Eleventh Circuit Enters Split - and Silent - Decision on Applicability of Antitrust Laws to Debt Market Transactions


[author: Jeffrey T. Cook]

On October 19, 2012, the Eleventh Circuit Court of Appeals issued an evenly divided 5-5 ruling en banc in a case involving the applicability of the antitrust laws to debt market transactions. This split decision has a peculiar effect – the trial court decision is affirmed "by operation of law" as though the Eleventh Circuit never spoke.

In CompuCredit Holdings Corp. v. Akanthos Capital Mgmt., LLC, __ F.3d __ (11th Cir. Oct. 19, 2012) (en banc), CompuCredit filed suit alleging antitrust violations against 21 hedge funds that collectively held approximately 70% of long-term promissory notes issued by CompuCredit that are actively traded on a secondary market. CompuCredit made a tender offer to repurchase the notes at or above market value. The basis for CompuCredit's antitrust claim was that the hedge funds, which admittedly "compete" for the purchase and sale of notes and various other instruments, collectively demanded that CompuCredit repurchase their notes at par value in order to force CompuCredit to increase its offer price. The trial court dismissed the antitrust claim, characterizing the hedge funds as creditors who are not barred from acting collectively to collect outstanding debt.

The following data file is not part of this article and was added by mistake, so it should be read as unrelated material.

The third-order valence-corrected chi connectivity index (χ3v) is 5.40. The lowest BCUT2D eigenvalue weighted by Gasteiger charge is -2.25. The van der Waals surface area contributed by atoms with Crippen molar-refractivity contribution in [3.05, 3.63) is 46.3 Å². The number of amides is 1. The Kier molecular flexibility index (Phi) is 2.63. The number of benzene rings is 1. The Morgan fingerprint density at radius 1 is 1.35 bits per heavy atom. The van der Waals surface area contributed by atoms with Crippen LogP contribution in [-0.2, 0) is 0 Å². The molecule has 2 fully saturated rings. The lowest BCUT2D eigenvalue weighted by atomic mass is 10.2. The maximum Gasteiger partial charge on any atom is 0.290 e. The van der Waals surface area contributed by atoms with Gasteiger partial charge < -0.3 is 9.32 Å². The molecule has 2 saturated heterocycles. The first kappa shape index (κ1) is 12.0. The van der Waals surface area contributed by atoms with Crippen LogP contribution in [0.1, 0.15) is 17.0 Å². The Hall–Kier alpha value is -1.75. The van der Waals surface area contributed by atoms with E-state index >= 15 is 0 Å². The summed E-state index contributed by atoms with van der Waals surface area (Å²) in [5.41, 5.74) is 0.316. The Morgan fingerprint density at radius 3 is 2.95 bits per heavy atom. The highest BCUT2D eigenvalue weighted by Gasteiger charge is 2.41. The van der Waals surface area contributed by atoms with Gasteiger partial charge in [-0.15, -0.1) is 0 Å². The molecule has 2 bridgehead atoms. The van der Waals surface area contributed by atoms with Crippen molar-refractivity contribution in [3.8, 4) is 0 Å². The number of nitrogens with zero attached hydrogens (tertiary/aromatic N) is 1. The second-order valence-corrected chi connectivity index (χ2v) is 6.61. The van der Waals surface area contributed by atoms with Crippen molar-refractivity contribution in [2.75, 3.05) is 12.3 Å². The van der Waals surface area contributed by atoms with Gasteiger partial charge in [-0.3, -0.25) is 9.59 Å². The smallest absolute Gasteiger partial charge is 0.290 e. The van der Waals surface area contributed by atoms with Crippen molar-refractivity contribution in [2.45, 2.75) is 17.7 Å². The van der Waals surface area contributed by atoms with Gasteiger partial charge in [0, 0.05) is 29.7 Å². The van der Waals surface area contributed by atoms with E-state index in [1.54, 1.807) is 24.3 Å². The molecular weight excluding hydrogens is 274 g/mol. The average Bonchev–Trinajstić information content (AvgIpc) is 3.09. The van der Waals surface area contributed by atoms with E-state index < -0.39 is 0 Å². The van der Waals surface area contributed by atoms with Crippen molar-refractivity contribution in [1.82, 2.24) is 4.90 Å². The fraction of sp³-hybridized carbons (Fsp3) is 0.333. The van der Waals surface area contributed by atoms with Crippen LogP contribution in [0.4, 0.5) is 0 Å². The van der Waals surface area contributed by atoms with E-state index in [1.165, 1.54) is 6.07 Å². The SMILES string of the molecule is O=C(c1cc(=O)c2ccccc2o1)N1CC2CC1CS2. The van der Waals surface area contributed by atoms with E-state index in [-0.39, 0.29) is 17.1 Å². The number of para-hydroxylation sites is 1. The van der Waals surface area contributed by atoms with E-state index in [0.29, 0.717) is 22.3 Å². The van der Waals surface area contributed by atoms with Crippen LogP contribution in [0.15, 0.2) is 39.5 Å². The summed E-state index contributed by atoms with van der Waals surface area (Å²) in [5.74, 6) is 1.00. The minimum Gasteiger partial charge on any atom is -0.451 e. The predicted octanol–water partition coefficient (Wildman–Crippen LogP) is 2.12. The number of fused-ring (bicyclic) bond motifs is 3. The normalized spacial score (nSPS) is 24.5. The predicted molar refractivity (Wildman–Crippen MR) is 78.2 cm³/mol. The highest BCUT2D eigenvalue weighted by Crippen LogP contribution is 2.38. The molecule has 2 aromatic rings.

The Eleventh Circuit panel affirmed the dismissal of CompuCredit's antitrust claim in a brief opinion without oral argument. CompuCredit filed a motion for rehearing en banc noting a question of exceptional importance, "specifically whether buyers and sellers of debt instruments that are traded in a competitive secondary market, like buyers and sellers of other things, are subject to Section 1 of the Sherman Act." On April 16, 2012, the Eleventh Circuit granted the motion and vacated the panel's decision. On May 1, 2012, the Eleventh Circuit requested additional briefing on the applicability of certain cases to the question of whether CompuCredit had alleged an antitrust violation.

On October 17, 2012, the court heard oral argument en banc. Just two days later, the court announced its "evenly divided" decision without any substantive elaboration. The court merely announced its vote and the peculiar effect – with the panel opinion having been vacated and the en banc split, the district court's dismissal of the antitrust claim stands without any effective ruling by the Eleventh Circuit.

DISCLAIMER: Because of the generality of this update, the information provided herein may not be applicable in all situations and should not be acted upon without specific legal advice based on particular situations.

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